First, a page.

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You’re Killin’ Me, Drones

Admittedly the Amazon Drone hype [] is not aiding my exhaustive (and likely exhausting) ‘doing it right is light-years better than doing it quick’ diatribe, but I still stand firmly by that mantra. It’s not petulance talking, it’s experience. However this is the population we serve. A population that seems accepting of the possibility that they, within the next few years, might very well lose an ear from walking directly into an octocopter’s blades. For what, you ask? Simply put, to receive their new razor, dog food or box of k-cups delivered to their doorstep within 30 minutes. Instant or near-instant gratification is our population’s expectation. This is the same public who expects that should, say, oh I don’t know, a promised website not work up to par upon rollout that the ‘fix’ needs to be immediate. 

So our public accepts technology. Our public expects technology. Our public relies on technology. However, our public for the most part has no idea what goes on behind the scenes in technology. And that’s OK. Technology should be easy for the end-user. That’s pretty much the point of technology. But when technology breaks down, our users (the public in general) need to understand that it’s almost never as simple as switching out a battery. That’s why technology efforts like web sites and apps need to roll out right, the first time.

Fade in on the twelve minute video titled “Why came out broken” [] to the vice chair of the House Energy & Commerce Committee hammering in on identifying who is responsible for the website issues plaguing the Obamacare initiative, ready to point a finger, almost frothing at the mouth to single-out one individual to blame. Three immediate reactions from me. First, it’s too soon for this. What professional in their right mind, with any level of business sense, needs to focus now on who failed. First priority? Fix it. Minutes equal tax-payer dollars when indulging government officials in their hasty, nonsensical lines of questioning. My second reaction, spot on. Great explanation featuring government red tape stymieing each step of the process up to and including the vice chair’s diatribe. And my third reaction, man, the United States needs to hire a PR firm to represent technology.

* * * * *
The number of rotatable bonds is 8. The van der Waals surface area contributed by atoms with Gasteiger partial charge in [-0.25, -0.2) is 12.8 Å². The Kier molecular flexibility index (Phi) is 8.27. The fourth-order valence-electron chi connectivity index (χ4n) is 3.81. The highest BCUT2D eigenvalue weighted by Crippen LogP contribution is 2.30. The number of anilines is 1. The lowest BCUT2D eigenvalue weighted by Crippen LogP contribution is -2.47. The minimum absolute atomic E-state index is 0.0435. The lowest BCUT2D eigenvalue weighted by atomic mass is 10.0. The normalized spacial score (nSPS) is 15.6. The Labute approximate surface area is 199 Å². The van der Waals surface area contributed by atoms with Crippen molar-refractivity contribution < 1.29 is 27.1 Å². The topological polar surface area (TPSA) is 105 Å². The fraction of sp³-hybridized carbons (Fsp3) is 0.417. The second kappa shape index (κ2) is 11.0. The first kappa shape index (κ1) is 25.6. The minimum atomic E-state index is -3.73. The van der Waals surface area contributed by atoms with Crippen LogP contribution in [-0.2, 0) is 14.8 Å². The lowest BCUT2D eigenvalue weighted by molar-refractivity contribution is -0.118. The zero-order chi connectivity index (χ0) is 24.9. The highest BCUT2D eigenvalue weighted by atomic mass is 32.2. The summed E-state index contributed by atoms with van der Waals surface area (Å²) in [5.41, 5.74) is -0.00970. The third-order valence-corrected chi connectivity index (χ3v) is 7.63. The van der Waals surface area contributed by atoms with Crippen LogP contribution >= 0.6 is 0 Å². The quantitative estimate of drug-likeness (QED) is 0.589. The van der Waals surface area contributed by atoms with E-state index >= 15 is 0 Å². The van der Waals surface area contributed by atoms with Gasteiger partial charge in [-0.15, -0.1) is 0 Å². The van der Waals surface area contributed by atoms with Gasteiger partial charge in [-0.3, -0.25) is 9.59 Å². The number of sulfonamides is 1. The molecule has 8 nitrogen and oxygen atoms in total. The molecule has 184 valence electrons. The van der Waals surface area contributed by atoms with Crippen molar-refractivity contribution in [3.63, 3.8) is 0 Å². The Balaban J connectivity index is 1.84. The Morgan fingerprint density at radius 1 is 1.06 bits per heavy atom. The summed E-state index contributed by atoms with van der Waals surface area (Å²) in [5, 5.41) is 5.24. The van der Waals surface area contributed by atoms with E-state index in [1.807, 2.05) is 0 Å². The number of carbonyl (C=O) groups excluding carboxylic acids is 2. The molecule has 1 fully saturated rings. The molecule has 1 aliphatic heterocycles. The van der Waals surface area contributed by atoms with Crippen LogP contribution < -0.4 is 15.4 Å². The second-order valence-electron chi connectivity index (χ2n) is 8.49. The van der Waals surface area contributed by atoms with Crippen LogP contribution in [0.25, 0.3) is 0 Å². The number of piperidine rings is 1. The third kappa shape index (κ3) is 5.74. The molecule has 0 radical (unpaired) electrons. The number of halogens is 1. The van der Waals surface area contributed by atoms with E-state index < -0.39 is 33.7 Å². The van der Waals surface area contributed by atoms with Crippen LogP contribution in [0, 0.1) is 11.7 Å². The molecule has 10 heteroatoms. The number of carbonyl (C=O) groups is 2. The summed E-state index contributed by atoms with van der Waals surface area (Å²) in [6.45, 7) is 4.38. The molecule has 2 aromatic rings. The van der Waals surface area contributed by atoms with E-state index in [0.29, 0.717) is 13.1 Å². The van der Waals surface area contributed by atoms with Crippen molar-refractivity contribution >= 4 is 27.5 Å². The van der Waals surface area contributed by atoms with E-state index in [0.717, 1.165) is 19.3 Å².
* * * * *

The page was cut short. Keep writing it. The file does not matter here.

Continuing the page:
Since I’ve been out of college, technology has been on an image roller-coaster ride. What started as a mystical, uber-nerdy field slowly evolved into a valued partner relationship with nearly all fields in supporting efficiency efforts and, finally, technology is so used and so integral that a consistent history of exponential deadlines being beat like a rug has created a user base with oftentimes impossible expectations. I get it. Yes. By all intents and purposes what we do in technology appears to almost be magic. So much so that our users sometimes forget technology is, in fact, not magic. The lines of code behind every application haven’t decreased, they’ve increased. In many instances, we have mastered the art of never recreating the wheel to a degree that sometimes even developers forget how massive each simple application is. So, now what?


I spent five years serving an institution I felt so strongly about that I morphed into a technology marketer, innovator, nationally-recognized song-and-dancer advocating for technology respect at every level, including state and local. I served on boards to (a) serve but also (b) to bring focus on technology. Yes, people now ‘know’ about technology, but it’s time to truly educate our nation on the amount of craziness that goes on behind the scenes in development and production. With increased respect and use of technology comes a natural increase in risk and loss. Downtime now equates to rapidly lost funds. The future is exciting for technology and sometimes it feels like we are living inside the movie Total Recall, but we need to remind everyone that this is real life. And our real life for near-2014 includes comprehensive impact with even a hiccup in technology delivery. 


This is not Total Recall. Despite the coming onslaught of octopods.


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